At your company, here are a few ways to build support: Organize a volunteer event for employees to perform at the nonprofit (work through your company’s volunteerism program); host a little pizza lunch in a meeting room for people who are interested and have your nonprofit’s chief executive give a brief talk and Q & A about the organization; and of course, ask your company to match your financial contribution to your nonprofit (which many companies have a policy to provide).
At home, host a small reception for family and friends, featuring a brief talk by the nonprofit’s chief executive, in order to build awareness for your organization. You can sweeten the pot by having a prominent guest or board member featured as well, particularly if the additional person is also an expert related to the mission of your nonprofit. The fundraising part? You ask people to make a contribution to attend; they can choose from a few levels.
8. Are there ways to help fundraise other than asking friends and colleagues for money?
Yes. Offer to accompany your nonprofit executive (or the development officer) at one of their foundation meetings. Often, the presence of a board member, who is a volunteer, is very compelling to funders. Before visiting a funder, be sure you’ve made a site visit to see the work of your nonprofit in action; that will ensure that your perspectives are fresh and genuine.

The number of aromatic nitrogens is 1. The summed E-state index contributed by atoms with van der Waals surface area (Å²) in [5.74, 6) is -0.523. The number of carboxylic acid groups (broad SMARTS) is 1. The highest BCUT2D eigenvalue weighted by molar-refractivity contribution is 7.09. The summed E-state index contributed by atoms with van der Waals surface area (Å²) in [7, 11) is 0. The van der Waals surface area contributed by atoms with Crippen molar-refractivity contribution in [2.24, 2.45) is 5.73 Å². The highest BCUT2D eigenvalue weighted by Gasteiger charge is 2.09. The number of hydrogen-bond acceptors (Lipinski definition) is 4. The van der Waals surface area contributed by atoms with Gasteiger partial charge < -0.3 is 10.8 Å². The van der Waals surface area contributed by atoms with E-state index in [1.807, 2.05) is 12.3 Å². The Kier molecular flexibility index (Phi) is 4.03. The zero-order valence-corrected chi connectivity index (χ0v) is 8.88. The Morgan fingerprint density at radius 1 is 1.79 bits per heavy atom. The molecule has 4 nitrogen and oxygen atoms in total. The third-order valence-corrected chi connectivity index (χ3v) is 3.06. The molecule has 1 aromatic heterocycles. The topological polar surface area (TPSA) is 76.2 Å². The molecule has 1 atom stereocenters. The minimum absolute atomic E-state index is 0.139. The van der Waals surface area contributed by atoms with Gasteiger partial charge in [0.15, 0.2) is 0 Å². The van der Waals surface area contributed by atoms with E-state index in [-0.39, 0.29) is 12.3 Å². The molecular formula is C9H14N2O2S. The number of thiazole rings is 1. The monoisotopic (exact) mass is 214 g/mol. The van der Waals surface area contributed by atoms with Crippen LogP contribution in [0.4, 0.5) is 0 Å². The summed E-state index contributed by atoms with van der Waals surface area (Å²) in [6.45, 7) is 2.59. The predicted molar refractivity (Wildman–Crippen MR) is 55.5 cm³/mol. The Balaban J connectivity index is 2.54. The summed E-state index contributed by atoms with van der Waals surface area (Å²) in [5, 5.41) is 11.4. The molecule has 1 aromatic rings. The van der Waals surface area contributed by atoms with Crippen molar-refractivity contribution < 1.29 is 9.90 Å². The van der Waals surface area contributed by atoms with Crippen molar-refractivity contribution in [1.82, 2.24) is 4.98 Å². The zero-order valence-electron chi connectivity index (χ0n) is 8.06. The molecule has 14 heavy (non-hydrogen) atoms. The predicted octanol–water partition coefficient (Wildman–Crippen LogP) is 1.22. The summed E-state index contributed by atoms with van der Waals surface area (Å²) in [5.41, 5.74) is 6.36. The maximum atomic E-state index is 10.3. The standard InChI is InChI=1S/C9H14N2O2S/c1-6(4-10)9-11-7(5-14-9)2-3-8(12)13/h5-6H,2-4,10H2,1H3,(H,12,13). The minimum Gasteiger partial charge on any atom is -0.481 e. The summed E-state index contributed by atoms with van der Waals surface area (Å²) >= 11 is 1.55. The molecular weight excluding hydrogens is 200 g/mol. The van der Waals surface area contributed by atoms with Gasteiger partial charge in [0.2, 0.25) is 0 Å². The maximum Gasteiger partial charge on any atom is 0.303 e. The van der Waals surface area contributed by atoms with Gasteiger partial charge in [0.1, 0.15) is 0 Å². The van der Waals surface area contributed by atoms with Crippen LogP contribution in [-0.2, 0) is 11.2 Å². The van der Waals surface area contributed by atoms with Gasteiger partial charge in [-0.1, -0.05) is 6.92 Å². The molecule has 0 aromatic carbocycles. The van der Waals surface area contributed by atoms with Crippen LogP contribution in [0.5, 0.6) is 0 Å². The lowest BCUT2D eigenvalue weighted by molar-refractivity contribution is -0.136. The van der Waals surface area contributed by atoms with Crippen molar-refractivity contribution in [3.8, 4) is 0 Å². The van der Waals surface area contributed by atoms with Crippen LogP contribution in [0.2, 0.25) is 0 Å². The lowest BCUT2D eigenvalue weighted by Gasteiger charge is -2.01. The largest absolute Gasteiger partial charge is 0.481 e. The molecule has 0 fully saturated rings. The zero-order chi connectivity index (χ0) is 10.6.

9. What do I do if the board changes its financial expectations of board members after I join the board?
Actually, there are many cases of nonprofit boards increasing the requirements regarding board member contributions and fundraising (“give/get”). This is happening as boards are addressing the financial challenges facing their organizations and the realities of their responsibilities. An increase in financial expectations should be discussed and agreed upon by the board.
Presumably, a change in expectations would not happen shortly after you join a board; these changes are usually planned so new recruits would be forewarned. But this does happen to board members a few years into their term(s).
If expectations are changed, and you have concerns, I recommend that you have a conversation with the board chair and the chief executive. Perhaps there are values that you provide that continue to be essential, or new ways that you can be helpful as the organization moves in new directions or addresses future challenges. If you and the organization’s leadership have a candid conversation, then you can decide whether serving on the board is the best role for you going forward, figure out how you might want to continue to be involved in the organization, and decide whether and when you might want to join a new board.